gino crocetti <firstname.lastname@example.org> wrote: >I don't mean to sound preachy, but the details of the class composition >and management are the determining factors in deciding what should be >done. > >In some circumstances, a fairly broad range of student work can be >included in a positive way within a class. One way is to have the more >advanced students help the others. Frequently, trying to understand the >difficulties of the other students greatly enlarges the "more advanced" >students understanding of the subject area (especially math) and human >nature. Having the advanced students work together can also work, but in >an integrated class, the teacher must be creative in guiding such a >group to enlarge (enrich) their understanding rather than simply going >ahead faster. Most texts make some gesture in this direction, but it is >rarely adequate.
But this is hypocritical. You are asking that the more advanced kids be denied learning as fast and as well as they can -- so that the less advanced kids can learn... faster and better!
It seems inclusion, or anything that demands the faster kids slow down so the slower kids can go faster, is inherently biased and hypocritical. The same argument for mainstreaming -- these kids are not getting as good an education without being in a regular classroom -- is being used to stop other kids, gifted ones for example, from getting as good an education. I'm all for challenging the special ed kids, having high expectations of them and giving them academically challenging work. That wasn't what you talked about -- you involved not letting the smart kids "simply go ahead faster", which many can do. On what justification?
I would rather we improve the education of the special ed kids without sacrificing the smarter kids. The disdain for the faster ability of the gifted, or even just above average, in the other post is very disturbing.
Why *not* let the fast kids advance as fast as they are obviously capable of? Why hold them back if you support mainstreaming special ed kids on the idea they had been held back otherwise?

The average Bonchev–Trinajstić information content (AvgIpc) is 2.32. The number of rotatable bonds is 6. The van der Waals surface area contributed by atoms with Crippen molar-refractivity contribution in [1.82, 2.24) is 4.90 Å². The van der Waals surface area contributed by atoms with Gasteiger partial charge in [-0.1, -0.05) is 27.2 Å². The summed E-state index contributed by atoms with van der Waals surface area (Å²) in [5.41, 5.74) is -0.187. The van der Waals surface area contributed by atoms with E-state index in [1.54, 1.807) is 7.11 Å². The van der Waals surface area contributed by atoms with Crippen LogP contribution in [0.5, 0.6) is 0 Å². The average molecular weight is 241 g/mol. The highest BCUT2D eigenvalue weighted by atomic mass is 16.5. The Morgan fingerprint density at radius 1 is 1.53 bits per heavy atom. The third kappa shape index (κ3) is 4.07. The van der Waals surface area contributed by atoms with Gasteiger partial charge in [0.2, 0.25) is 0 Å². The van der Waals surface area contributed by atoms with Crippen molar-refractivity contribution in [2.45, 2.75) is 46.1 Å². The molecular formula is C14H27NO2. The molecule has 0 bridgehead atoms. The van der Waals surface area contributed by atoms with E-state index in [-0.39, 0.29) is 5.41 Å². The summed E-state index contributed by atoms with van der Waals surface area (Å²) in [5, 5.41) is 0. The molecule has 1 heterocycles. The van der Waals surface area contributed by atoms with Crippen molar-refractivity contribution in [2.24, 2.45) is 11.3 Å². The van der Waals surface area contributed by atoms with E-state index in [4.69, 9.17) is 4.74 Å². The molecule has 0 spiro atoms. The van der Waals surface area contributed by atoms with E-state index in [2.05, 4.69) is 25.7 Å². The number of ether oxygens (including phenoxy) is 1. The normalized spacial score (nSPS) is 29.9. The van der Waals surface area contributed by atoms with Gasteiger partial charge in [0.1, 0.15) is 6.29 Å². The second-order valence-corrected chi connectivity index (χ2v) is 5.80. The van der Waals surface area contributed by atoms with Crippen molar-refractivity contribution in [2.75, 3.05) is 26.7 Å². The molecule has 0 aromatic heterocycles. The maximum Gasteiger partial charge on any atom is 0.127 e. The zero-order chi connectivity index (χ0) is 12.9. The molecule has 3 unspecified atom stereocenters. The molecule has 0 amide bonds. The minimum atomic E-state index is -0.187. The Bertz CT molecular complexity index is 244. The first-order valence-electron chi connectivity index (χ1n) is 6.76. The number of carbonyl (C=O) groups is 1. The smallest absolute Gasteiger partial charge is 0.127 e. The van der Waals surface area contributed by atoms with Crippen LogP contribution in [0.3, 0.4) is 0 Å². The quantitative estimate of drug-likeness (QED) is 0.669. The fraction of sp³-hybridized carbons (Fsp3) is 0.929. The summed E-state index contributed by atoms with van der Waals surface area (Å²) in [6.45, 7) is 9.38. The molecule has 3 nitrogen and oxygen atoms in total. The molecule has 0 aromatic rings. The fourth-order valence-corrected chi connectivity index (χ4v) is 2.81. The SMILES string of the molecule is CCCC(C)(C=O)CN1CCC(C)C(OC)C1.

>Both of these have limits, usually not approached in practice in my >opinion. Although throwing chairs (mentioned at one point) is not >acceptable, such dramatic actions by a student are usually based as much >on frustration and unmet needs as an inherent love of flying objects.
Yes, and it is but one way the other students are disrupted. Being always in the position of helping others rather than being allowed to progress at the speed you can and develop *yourself* is a reason why _smarter_ kids would throw chairs. But they don't. They simply stop working hard, stop trying and fail to develop _their_ potential.
Do you think this loss of potential is worth sacrificing when you didn't think so of other kids? Which kids are you willing to sacrifice and why not find a solution that doesn't require sacrificing anyone else's education?
Mainstreaming is not one such option -- it sacrifices the education of many others. It is based on a good idea -- stretch the potenial of all kids including the special ed who often get ignored. I'm fine with that. But when it happens in a way where the end result is sacrifice the smarter kids, slow *them* down, so they teach other kids in the class instead of getting the education *they** deserve, then we do not have a fair answer yet.
-- 18 Oct '96, the phrase "You Play Like a Girl" ==If equality is viewed took on an entirely different meaning-American ==as a loss, what does Basketball League inaugural game. GO LASERS! ==that tell you about the http://www-leland.stanford.edu/~cfairman/ ==previous situation?